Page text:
Damage in a kiwifruit orchard in Shaanxi province caused by a univoltine population of YSSB from nymphs and adults mostly occurred in June-July and September, respectively [15]. By contrast, damage caused by the bivoltine YSSB adults in Shaanxi province mostly occurred from the end of June to mid-August and from early August to mid-October for 1st and 2nd generations, respectively, with the fruit damage from 2nd generation YSSB being more serious [9].

6.2. Pear

Both YSSB and BMSB are regarded as key pests of pear in Hebei province [7,17] along with the hairy shieldbug, Dolycoris baccarum (L.), in Anhui province [6]. The damage rate of stink bugs was observed to be 5–10% in most pear orchards, 20–30% in more severely attacked pear orchards [6], and as high as 40–60% in the most heavily attacked orchards [17]. The collective literature did not separate the damage between stink bug species, as they mostly occur at same time during the pear growing season. Xu & Jiang [6] reported that YSSB adults caused the most damage to pear fruit between the end of June and mid-July.

6.3. Other Crops

Crop damage by YSSB has also been reported in other economically important crops in China. YSSB attacked pomegranate flowers and fruit, with injury rates commonly reaching 12–15% and 15–20%, respectively [20]. A fruit injury rate of 10–25% by YSSB was likewise reported on Chinese jujube [18]. YSSB, BMSB, and the pear stink bug, Urochela luteovaria Distant (Hemiptera: Urostylidae) were reported as the three major stink bug pests of apple, with the fruit injury rate caused by these stink bug pests reaching 60% [10]. As an introduced plant in China since the 1960–1970s, macadamia nut trees were seriously attacked by several stink bug pests including YSSB and BMSB, with nut damage exceeding 40% and even reaching 90% in poorly managed orchards in Guangxi province [29]. Feeding by stink bugs on macadamia nut trees can result in shrinking or rotting nuts with no or significantly reduced market value.

6.4. Nuisance Problem

As adults aggregate and overwinter in large numbers inside or under the roofs of human dwellings [15,17,18], YSSB has the potential to be an important nuisance pest like BMSB [38]. YSSB also emits distinctive odor when disturbed [1].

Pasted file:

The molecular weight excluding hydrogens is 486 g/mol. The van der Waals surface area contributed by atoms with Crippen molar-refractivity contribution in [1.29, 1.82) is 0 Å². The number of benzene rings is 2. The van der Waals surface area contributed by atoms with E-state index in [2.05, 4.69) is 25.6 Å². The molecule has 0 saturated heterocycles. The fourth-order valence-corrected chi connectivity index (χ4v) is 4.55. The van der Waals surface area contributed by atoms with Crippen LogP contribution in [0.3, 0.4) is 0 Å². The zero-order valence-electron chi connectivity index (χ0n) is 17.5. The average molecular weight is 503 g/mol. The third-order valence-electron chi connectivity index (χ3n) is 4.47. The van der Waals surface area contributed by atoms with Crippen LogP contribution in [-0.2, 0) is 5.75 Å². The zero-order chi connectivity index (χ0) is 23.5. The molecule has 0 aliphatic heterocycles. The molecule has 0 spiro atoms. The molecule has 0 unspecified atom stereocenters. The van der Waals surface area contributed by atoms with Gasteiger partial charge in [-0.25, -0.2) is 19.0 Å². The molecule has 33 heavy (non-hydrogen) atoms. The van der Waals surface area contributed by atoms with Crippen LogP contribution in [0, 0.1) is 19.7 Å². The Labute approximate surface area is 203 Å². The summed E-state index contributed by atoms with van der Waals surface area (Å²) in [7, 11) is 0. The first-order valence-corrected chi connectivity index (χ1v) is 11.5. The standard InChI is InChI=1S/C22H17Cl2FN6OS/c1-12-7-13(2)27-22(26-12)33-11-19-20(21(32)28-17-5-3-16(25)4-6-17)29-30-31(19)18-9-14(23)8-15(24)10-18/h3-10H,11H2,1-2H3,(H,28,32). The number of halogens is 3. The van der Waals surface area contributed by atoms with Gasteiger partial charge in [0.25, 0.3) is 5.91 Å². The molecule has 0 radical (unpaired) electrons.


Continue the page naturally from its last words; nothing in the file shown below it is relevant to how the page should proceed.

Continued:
7. Integrated Pest Management Approaches

7.1. Sampling and Monitoring

Visual observation is the primary sampling method used to assess emergence patterns, relative population density and seasonal phenology of YSSB field populations [15,17,20,23,31]. Zhang [9] used sweep nets to measure the population dynamics of stink bug pests between the end of June and early October on kiwifruit, and found YSSB captures peaked on the 10th of July (with 3.4 stink bugs per 10 sweeps of a net) and the 7th of September (with 4.6 stink bugs per 10 sweeps of a net). Zhang [9] also used four different colored sticky traps (25 cm × 30 cm per trap, 20 replicates per color) on kiwifruit to compare their efficiencies. The maximum mean YSSB catch was recorded with the bluish-green sticky traps (with 0.6 stink bugs per trap per 5 days) followed by blue and yellow traps, with the fewest caught in green traps (with 0.3 stink bugs per trap per 5 days). Due to the lower efficiency and costs of colored sticky traps, the sweep net was recommended to be used for sampling and monitoring of YSSB in the field [9]. Beat sampling would also work because of the dropping behavior of disturbed YSSB, although this has not yet been reported to be used. Based on our own experiences with BMSB, beat sampling is difficult to implement on kiwifruit as the vines are fixed and it is hard to beat/shake vines to make stink bugs drop from them.

7.2. Cultural Control

Sanitation is one of the most commonly recommended cultural control methods used to control YSSB in China. During the winter, sanitary measures such as clearing ground-covering vegetation within or near the orchard, fallen leaves and vines, and removal of dry bark has been suggested [6,15,20,22]. Sanitation measures should also be applied to the fruit storage facility, human dwellings or other artificial structures within or around the kiwifruit orchards to remove and kill the overwintering YSSB adults [15]. Other sanitation measure includes destruction of alternate hosts within or near the orchard [8]. A common pest control practice used on ornamental trees, painting trunks with lime water, lime-sulfur solution, or Bordeaux mixture, could be used in kiwifruit or pomegranate to destroy the overwintering sites and suppress YSSB overwintering populations [20,22].